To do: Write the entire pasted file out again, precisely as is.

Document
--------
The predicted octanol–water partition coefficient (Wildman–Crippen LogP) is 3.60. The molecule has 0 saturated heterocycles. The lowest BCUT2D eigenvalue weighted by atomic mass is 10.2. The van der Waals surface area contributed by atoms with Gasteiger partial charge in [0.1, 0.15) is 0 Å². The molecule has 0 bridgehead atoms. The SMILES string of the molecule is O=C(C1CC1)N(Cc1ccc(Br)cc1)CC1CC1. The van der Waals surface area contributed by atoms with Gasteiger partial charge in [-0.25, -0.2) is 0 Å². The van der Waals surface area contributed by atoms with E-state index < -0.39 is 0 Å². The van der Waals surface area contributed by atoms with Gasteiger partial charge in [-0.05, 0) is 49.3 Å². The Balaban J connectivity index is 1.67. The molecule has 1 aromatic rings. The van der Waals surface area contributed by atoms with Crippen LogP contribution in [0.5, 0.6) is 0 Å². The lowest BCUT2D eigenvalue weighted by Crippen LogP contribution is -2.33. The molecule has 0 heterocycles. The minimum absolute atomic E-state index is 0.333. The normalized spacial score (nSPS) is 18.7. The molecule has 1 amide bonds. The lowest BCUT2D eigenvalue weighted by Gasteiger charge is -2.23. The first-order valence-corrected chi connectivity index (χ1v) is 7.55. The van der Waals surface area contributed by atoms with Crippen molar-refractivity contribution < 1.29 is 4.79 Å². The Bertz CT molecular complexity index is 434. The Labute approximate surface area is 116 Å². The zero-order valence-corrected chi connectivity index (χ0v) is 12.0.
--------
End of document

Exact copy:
The predicted octanol–water partition coefficient (Wildman–Crippen LogP) is 3.60. The molecule has 0 saturated heterocycles. The lowest BCUT2D eigenvalue weighted by atomic mass is 10.2. The van der Waals surface area contributed by atoms with Gasteiger partial charge in [0.1, 0.15) is 0 Å². The molecule has 0 bridgehead atoms. The SMILES string of the molecule is O=C(C1CC1)N(Cc1ccc(Br)cc1)CC1CC1. The van der Waals surface area contributed by atoms with Gasteiger partial charge in [-0.25, -0.2) is 0 Å². The van der Waals surface area contributed by atoms with E-state index < -0.39 is 0 Å². The van der Waals surface area contributed by atoms with Gasteiger partial charge in [-0.05, 0) is 49.3 Å². The Balaban J connectivity index is 1.67. The molecule has 1 aromatic rings. The van der Waals surface area contributed by atoms with Crippen LogP contribution in [0.5, 0.6) is 0 Å². The lowest BCUT2D eigenvalue weighted by Crippen LogP contribution is -2.33. The molecule has 0 heterocycles. The minimum absolute atomic E-state index is 0.333. The normalized spacial score (nSPS) is 18.7. The molecule has 1 amide bonds. The lowest BCUT2D eigenvalue weighted by Gasteiger charge is -2.23. The first-order valence-corrected chi connectivity index (χ1v) is 7.55. The van der Waals surface area contributed by atoms with Crippen molar-refractivity contribution < 1.29 is 4.79 Å². The Bertz CT molecular complexity index is 434. The Labute approximate surface area is 116 Å². The zero-order valence-corrected chi connectivity index (χ0v) is 12.0.